Many questions and many opportunities arise from the latest Kickstarter idea that reached 60% of its target, just a half day after the launch. "Look" is the new Kickstarter in question, a device that delivers seemingly unlimited art and the end user has to do nothing apart from pay for the device together with a monthly subscription.


"Look" is essentially a digital photo frame that is significantly different to previous incarnations in that it connects to a subscription service "Look Connect" through a 24-inch diagonal high-definition photo frame screen that provides the owner with all of the art that is made available through the Connect service, and it's a lot of art.


I must admit to being a relatively early adopter of the digital photo frame, and at a time when a HD display was nowhere near achievable for the price. This to me feels different. It is a solid ideology, won’t repeat photographs of next doors, friends, friends dog, unless of course you want it to.


A digital subscription to art though is concerning for artists selling via print on demand. The general demographic of clients I deal with look for good value art that matches the decor, and not necessarily a Renoir. Other clients look for beautiful works that are printed on museum quality canvas.


But there is probably a middle market that I as yet do not reach. Those technically savvy art lovers who like the latest tech, and like digital art delivered digitally. The upfront cost when the device is finally released, and early indications show a very strong possibility that it will be, is not insignificant at $499 plus a $9.99 per month subscription.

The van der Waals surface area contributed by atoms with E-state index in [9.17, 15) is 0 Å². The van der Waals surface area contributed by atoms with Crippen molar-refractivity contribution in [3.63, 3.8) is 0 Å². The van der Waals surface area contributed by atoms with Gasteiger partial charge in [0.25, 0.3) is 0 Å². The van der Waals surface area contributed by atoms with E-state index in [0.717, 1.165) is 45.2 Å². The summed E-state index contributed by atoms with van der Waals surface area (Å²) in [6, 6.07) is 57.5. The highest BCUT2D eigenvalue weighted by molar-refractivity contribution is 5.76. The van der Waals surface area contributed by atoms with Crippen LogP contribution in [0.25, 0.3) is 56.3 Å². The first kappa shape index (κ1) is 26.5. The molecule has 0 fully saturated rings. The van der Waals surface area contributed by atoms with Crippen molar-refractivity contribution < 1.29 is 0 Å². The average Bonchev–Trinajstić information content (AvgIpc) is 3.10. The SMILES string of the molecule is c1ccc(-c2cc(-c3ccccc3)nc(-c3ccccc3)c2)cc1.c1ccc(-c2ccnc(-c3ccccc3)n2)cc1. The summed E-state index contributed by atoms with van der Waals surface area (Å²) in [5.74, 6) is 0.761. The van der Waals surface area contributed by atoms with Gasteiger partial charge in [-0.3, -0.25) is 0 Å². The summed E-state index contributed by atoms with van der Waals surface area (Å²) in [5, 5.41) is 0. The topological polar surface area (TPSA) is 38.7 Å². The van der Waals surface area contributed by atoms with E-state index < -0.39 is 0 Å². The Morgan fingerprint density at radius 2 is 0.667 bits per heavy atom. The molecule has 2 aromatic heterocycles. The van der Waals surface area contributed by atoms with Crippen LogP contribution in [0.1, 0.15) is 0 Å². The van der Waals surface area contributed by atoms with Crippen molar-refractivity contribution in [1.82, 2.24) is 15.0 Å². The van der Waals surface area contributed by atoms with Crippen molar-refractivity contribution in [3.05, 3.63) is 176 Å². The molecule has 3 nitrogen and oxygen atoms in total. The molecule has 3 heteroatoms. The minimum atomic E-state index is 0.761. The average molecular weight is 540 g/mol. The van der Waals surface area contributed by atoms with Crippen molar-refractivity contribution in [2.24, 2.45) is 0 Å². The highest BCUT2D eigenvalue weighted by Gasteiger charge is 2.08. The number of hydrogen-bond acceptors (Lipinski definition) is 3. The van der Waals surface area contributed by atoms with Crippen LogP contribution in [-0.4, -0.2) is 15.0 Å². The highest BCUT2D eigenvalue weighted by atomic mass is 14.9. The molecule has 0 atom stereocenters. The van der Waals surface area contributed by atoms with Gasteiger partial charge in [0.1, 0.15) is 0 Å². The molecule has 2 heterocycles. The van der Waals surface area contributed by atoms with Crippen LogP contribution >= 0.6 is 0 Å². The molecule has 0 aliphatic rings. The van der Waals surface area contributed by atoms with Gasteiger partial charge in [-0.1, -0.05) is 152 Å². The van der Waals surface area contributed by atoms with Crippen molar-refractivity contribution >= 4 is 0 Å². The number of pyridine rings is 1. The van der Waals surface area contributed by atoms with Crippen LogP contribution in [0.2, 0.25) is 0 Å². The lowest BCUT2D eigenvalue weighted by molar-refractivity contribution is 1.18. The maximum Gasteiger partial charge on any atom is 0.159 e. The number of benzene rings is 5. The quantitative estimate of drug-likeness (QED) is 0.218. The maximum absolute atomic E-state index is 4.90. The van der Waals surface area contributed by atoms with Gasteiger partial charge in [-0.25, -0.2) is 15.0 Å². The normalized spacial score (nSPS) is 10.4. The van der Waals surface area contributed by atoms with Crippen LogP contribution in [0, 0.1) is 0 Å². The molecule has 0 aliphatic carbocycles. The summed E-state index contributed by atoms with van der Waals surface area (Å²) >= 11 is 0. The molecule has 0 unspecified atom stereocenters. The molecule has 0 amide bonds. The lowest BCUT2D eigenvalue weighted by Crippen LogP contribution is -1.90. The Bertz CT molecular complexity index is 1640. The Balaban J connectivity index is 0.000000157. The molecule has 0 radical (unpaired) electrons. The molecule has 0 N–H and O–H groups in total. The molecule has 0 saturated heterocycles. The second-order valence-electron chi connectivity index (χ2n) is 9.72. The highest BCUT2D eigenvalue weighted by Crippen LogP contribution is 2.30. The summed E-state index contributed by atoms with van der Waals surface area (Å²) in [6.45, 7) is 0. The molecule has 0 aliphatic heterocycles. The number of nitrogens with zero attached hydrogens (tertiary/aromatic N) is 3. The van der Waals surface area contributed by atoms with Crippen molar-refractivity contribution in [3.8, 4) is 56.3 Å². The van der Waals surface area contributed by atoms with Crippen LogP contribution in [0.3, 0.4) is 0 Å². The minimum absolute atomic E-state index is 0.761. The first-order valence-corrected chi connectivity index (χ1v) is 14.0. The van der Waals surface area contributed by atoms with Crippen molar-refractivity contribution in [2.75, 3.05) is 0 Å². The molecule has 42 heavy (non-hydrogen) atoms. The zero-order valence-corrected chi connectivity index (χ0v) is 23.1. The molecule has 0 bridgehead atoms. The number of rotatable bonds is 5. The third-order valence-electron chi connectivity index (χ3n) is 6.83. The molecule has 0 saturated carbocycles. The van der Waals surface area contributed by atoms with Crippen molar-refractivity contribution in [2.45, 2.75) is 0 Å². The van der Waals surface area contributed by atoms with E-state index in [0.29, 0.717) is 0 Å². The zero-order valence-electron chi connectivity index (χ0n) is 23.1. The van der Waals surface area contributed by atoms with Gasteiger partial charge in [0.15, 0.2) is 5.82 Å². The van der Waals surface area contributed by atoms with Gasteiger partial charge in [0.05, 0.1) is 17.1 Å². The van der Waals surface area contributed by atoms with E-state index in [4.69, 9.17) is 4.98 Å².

Although collectors who want to own a real canvas will continue to do so, my thoughts initially are that there are some who buy frequently from Fine Art America, Zazzle and other print on demand services and they might just be interested by the idea that they can, as long as they subscribe, access their favourite photo streams from popular social media sites such as Flikr, Box, Dropbox, Shutterfly etc. showing an almost unlimited supply of images (probably in some cases, cats and meme’s which are being uploaded every minute), there will certainly be a seemingly never ending supply of poor, and also great art.


The access will also include the 50 million or so images from the Getty Photos Library, and a further 500,000 classic works of art from all over the world and from all centuries. It quickly becomes clearly apparent that this might be enough to at least draw some custom away from print on demand. That is unless a new model is introduced into the print on demand services, but I can see the losers in this will be the artists.


Royalties will almost likely be less for artists, and much, much lower I expect than the royalties given to musicians and pop stars. On the flipside, it might start producing a low but consistent trickle of royalties paid to artists.


The "Look" has a Linux Raspberry Pi computer inside it, connecting via Wi-Fi to the "Look Connect service". That's where the product really shines, because a "Look Connect" account ($9.95 per month) will offer pretty much all of the art you need.


Maybe a number of devices within the same home will be a possibility. I can certainly see a use in the foyer of large companies. They are already planning delivery through SMART connected devices via Laube’s other start-up "Artkick", a sister service to Look.